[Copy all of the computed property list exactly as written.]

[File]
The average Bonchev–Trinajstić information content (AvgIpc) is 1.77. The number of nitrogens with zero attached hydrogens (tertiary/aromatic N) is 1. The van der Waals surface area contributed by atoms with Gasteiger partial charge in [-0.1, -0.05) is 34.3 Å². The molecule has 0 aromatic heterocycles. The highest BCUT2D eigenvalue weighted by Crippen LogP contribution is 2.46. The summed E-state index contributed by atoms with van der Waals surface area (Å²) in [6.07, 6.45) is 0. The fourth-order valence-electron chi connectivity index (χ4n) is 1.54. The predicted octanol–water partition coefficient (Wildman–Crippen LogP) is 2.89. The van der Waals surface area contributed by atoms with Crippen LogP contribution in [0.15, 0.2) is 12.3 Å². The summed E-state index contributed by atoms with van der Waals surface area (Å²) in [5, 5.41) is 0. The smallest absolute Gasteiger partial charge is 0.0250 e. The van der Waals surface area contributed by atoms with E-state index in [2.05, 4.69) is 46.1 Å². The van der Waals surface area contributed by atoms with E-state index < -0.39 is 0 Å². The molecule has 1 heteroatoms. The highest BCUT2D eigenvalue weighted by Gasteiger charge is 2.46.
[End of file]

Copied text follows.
The average Bonchev–Trinajstić information content (AvgIpc) is 1.77. The number of nitrogens with zero attached hydrogens (tertiary/aromatic N) is 1. The van der Waals surface area contributed by atoms with Gasteiger partial charge in [-0.1, -0.05) is 34.3 Å². The molecule has 0 aromatic heterocycles. The highest BCUT2D eigenvalue weighted by Crippen LogP contribution is 2.46. The summed E-state index contributed by atoms with van der Waals surface area (Å²) in [6.07, 6.45) is 0. The fourth-order valence-electron chi connectivity index (χ4n) is 1.54. The predicted octanol–water partition coefficient (Wildman–Crippen LogP) is 2.89. The van der Waals surface area contributed by atoms with Crippen LogP contribution in [0.15, 0.2) is 12.3 Å². The summed E-state index contributed by atoms with van der Waals surface area (Å²) in [5, 5.41) is 0. The smallest absolute Gasteiger partial charge is 0.0250 e. The van der Waals surface area contributed by atoms with E-state index in [2.05, 4.69) is 46.1 Å². The van der Waals surface area contributed by atoms with E-state index < -0.39 is 0 Å². The molecule has 1 heteroatoms. The highest BCUT2D eigenvalue weighted by Gasteiger charge is 2.46.